What is the likely cause of sudden, severe, unexplained headache?

Berry aneurism rupture

100

Where in the cerebral circulation do berry aneurisms tend to form?

On the circle of Willis

101

What results from a berry aneurism rupture?

Subarachnoid haemorrhage

102

Is the intraction between basal ganglia and cortex ipsi- or contralateral?

Ipsilateral

103

The basal ganglia regulate movement on the ___'lateral side

Contralateral

104

The cerebellum interacts with the cortex on it's ____'lateral side?

Contralateral

105

The cerebellum fine-tunes movements in ___'lateral limbs

Ipsilateral

106

What's the likely cause of a R homonumous hemianopia with macular sparing?

L PCA infarct

(as left brain see's right field; and macular has colateral flow from MCA)

107

What is the afferent nerve of the pupillary reflex?

CNII
Optic

108

What is the efferent nerve of the pupillary reflex?

CNIII
Occulomotor

109

What part of the brainstem is tested by the puillary reflex?

Midbrain

110

What is the afferent nerve of the corneal reflex?

CNV
Trigeminal

111

What is the efferent nerve of the corneal reflex?

CNVII
Facial

112

What part of the brainstem is tested by the corneal reflex?

Pons

113

What is the afferent nerve of the gag reflex?

CNIX
Glossopharyngeal

114

What is the efferent nerve of the gag reflex?

CNX
Vagus

115

What part of the brainstem is tested by the gag reflex?

Medulla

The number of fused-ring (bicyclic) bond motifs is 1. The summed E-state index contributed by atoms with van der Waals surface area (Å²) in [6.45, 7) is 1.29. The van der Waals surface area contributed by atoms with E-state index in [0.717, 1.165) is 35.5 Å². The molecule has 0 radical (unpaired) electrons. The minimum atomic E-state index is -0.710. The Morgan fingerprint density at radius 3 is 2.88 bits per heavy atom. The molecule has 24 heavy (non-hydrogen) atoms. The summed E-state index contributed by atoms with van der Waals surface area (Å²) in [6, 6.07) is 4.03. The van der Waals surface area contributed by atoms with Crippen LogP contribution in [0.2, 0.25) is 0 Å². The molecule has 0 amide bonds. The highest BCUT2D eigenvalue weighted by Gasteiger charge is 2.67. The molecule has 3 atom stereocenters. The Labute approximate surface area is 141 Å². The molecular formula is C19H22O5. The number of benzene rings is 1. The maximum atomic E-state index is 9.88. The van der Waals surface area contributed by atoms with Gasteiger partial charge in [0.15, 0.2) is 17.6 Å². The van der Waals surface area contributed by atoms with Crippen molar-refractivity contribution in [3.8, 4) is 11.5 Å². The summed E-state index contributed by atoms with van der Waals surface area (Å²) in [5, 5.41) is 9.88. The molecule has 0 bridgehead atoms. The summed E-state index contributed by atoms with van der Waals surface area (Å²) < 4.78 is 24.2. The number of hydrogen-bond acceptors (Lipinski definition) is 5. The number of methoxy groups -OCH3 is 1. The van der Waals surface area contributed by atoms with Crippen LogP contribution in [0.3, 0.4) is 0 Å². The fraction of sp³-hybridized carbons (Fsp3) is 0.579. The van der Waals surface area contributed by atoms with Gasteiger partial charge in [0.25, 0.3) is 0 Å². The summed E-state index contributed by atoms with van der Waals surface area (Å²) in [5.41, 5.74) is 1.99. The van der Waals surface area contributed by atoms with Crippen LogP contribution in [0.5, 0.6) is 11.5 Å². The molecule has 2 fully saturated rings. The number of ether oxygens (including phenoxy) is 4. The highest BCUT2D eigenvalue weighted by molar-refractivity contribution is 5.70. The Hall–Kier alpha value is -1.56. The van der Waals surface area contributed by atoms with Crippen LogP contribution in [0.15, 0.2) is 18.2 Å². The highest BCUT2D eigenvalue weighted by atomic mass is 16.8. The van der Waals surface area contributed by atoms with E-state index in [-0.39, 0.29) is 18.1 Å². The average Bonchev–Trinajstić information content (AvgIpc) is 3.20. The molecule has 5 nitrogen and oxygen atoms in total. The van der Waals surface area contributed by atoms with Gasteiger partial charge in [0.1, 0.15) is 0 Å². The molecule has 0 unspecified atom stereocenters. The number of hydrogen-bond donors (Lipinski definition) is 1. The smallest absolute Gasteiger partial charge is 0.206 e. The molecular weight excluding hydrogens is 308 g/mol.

116

What's the main motor pathway?

Corticospinal tract

117

Superficial vs deep mechanoreceptors: which has a smaller receptive field?

Superficial

118

Superficial vs deep mechanoreceptors: which are present in greater density?

Superficial

119

Which are the superficial recepters?

Meissner & Merkel

(are outer Most)

120

What structure is largely responsible for consciousness?

Reticular activating system

121

Where is the reticular activating system located?

Midbrain

122

Where are the cardio & resp centres located?

Medulla

123

What information is carried by the dorsal column medial lemniscus system?

Fine touch, vibration and propioception

124

On what side of the spinal cord does information in the DCML travel?

Ipsilateral to the stimulus

125

What are the two components of the DCML?

Cuneate & gracile

126

Cuneate vs gracile: which carries touch information from the lower limb?

Gracile

127

Cuneate vs gracile: which carries touch info from the upper limb?

Cuneate

128

Cuneate vs gracile: which runs more medially?

Gracile

129